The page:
Leaving a Prosumer HX Espresso Machine On CAN SAVE ENERGY

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#1: Post by cafeIKE »

EDIT : Topic changed from CAN SAVE ENERGY.
This post was based on faulty data. The test was rerun and the results are thus:

pride geoth before a fall :oops: :oops: :oops:

It's been opined by an old kid on the block that leaving a Prosumer HX Espresso Machine ON does not save energy compared to turning it off for short intervals. See Should an HX espresso machine be turned on/off
another_jim wrote:This is flat out wrong, a violation of the 1st law of thermodynamics.
So if leaving it on all the time uses less energy than turning it off, the box would be storing energy that came from nowhere. I know E61 machines are pretty amazing, but they don't do perpetual motion.

A heated environment requires heat in proportion to how much hotter it is than its environment on average. If it is off some of the time, it is cooler on average than if it is on all the time, therefore it needs less heat and uses less energy, startups included.
For your entertainment and elucidation, we present Home Barista's Prosumer HX Energy Analysis as applies to a Vibiemme Domobar Super HX with temperature control via pStat set at 1.1bar.
NOTE : Your mileage may vary.

Over a twelve hour period, the machine is on for 3 hours, off for 2, on for 2, off for 2 and on until off for the day.
At idle, when fully heated the pstat cycles on for 10 seconds and off for 140, or 1:15 or 6.7%. 150 seconds is 2:30, so the usage is divided into 2:30 segments.
When the machine is cold, the heater is on 100%, for a heat input of 1 for that period. It takes about 12:30 until the first clack of the pstat. Over the next 47:30 the duty cycle gradually decreases from 25% to 6.7%. Total heat input is 8.04 units. Each interval after accumulates another 0.067 heat units to make up for the heat radiated by the machine.

The grape line is the energy in the machine. It increases until idle and then flat lines.
The red line is the total energy input to the machine while on.
The green line is the total energy input to the machine if left on.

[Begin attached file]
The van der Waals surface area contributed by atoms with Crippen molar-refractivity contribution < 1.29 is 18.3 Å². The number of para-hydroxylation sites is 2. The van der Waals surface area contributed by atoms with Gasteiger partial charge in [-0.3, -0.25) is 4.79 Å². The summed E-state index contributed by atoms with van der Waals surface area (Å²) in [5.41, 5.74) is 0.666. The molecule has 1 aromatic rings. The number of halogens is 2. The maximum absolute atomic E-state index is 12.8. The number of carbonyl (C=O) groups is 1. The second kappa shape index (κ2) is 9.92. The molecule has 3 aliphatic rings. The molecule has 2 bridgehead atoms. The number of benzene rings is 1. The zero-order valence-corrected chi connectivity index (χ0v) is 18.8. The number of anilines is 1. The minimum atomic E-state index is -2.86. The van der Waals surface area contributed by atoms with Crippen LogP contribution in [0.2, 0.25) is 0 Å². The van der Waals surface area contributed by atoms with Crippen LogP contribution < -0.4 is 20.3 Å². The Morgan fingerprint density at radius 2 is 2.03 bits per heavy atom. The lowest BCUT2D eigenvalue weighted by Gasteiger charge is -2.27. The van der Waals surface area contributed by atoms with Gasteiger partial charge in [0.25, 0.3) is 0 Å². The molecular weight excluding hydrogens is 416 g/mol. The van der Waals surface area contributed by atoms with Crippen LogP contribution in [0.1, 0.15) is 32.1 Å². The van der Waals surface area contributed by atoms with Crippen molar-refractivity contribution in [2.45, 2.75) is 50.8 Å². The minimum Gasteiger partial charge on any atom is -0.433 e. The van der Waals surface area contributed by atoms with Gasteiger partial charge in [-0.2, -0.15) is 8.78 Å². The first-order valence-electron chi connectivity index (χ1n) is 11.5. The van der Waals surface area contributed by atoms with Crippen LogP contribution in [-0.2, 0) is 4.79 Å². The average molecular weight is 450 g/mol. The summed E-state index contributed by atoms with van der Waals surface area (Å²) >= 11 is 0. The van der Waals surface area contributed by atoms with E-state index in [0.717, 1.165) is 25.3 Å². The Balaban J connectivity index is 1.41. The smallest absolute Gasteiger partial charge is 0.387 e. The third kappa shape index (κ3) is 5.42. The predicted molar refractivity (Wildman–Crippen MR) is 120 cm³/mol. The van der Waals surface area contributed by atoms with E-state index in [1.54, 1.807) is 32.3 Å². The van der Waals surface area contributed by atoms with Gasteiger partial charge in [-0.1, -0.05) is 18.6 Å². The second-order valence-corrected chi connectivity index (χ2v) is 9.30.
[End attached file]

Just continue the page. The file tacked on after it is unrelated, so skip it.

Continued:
EDIT : Images plotted on invalid data and removed by OP

As even a Chicago Democrat can see, by the end of the day more energy is input turning the machine off for a couple of hours than if left to idle.

Which brings up the obvious 'but the machine won't cool that much.' OK, to what level can the machine cool for a zero sum game?

The heat loss needs to be less than 1.7% or 25% of the typical loss. Just for grins, the dotted green line shows the cooling of an insulated boiler.

Originally stated was there's not much saving turning off for less than 5 hours, so here's the energy graph with a 5 hour off interval.

BTW, this measured data. Not pie in the sky economic theory. YMMV

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#2: Post by mhoy »

cafeIKE wrote:BTW, this measured data. Not pie in the sky economic theory. YMMV
Then I have to wonder about the measurements. You can't save energy while radiating heat. I'd believe the output of say a Kill-a-watt meter.


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#3: Post by Bluecold »

LMWDP #232
"Though I Fly Through the Valley of Death I Shall Fear No Evil For I am at 80,000 Feet and Climbing."

Ken Fox

#4: Post by Ken Fox »

I have yet another analysis.

At least regarding energy consumption and its cost, turning my espresso machine (an LM GS/3) on and off would have a trivial impact on my annual budget. So, for the same reason that I don't shower with a friend, or don't limit myself to 2 minute showers, I don't turn my machine on and off.

I think it would be interesting to have Ian's analysis confirmed by logging actual energy consumption information, in a number of locations on a number of different machines. This would put to rest, one way or the other, this frequently recurring discussion. Regardless of the information gathered, I would doubt that very many people would find the energy savings or cost of changing their behavior, to be large enough to motivate them to change what they are already doing.

What, me worry?

Alfred E. Neuman, 1955

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#5: Post by TrlstanC »

A kill-a-watt meter is a great investment, and will easily pay for it self in energy savings many times over if you spend a couple hours walking around the house plugging different appliances in and seeing how much power they draw when on, and when idle.